Breach Gallery Miami, kuratiert von Ed Broner

Ausstellungstext für „Oh Baby“ mit Giorgio Ermes Celin, Melissa Floyd, Fatima de Juan, Julien Jaca und Emily Manwaring.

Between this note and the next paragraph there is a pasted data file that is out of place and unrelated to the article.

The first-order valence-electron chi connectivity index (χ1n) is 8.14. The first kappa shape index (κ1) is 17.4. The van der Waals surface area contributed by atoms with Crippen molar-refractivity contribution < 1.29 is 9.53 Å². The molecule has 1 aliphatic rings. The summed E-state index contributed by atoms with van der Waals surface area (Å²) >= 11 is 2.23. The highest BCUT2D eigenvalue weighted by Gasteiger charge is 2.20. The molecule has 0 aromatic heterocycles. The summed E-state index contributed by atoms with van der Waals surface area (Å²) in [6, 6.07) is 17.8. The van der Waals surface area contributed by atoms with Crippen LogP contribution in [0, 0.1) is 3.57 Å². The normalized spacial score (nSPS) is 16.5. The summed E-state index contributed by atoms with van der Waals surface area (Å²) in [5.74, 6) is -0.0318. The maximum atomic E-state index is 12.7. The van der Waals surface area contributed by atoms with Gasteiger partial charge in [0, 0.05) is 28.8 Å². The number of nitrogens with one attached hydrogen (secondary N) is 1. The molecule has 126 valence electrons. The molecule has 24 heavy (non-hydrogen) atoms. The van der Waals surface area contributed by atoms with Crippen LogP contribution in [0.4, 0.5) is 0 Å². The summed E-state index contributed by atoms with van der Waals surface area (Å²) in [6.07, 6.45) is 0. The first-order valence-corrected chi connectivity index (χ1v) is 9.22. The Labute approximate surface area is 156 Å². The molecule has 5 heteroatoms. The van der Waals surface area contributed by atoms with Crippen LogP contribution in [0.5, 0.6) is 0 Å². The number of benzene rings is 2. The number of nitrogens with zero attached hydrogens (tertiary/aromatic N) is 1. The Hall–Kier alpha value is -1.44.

„The group exhibition „Oh baby“ with the artists Giorgio Ermes Celin, Melissa Floyd, Fatima de Juan, Julien Jaca and Emily Manwaring deals with the physical themes of sexuality, love relationships, nudity and sensuality in contemporary painting. At first, the perspectives seem very different. Fatima de Juan paints doll-like stylised dark women who fulfill clichés and yet seem so surreal, as if the animal-like warriors came from distant planets. As heroic badges, they gather feminine curves to themselves. Melissa Floyd deals with hypersexualised, vulgar self-portraits on social networks. Her images of people distort proportions even further, exaggerate, inflate, until not only the face but the whole person becomes a grimace, ultimately revealing a loose, vital colour surface painting. Giorgio Ermes Celin stages (homosexual) relationships in intertwined and twisted body systems. The arms, hands, fingers and other body parts flow into each other like melting ice. Julien Jaca is dedicated to the French tradition of female nude models in painting. Inspired by Paul Gaugin, he sets patterns, textiles, tattoos and skin in a naively exotic interior cubism. Emily Manwaring’s pictorial worlds open up a romantic pop world of the 80s and 90s, in which the sometimes playful and sometimes sensual body consciousness of black women, teenagers and children takes centre stage. „Oh baby“ is not an exclamation that men clichédly throw at women. Here it is uttered by the image protagonists themselves, but also in an ironic and playful way. Sexuality and sensuality are pursued analogously with the brush, in contrast to our digitalised world in which our feelings are increasingly stimulated virtually. Between artist and canvas, alone in the studio. In the composition of the works, the naked skin multiplies into an abstract colour surface and, on the other hand, into the narrative element of the pictorial beings. Either way, nakedness disappears. Perhaps, in reality, nudity cannot exist in painting at all, but only among people. In paintings, images of bodies are bodies of colour to which the human viewer reacts. His judgements are, positively and negatively, condemnations. But has painting asked for this at all? „Oh baby“ shows young, contemporary body images that play with ideas and clichés, but also demand free contemplation. Then sexuality finally becomes „just“ an aesthetic, haptic design.“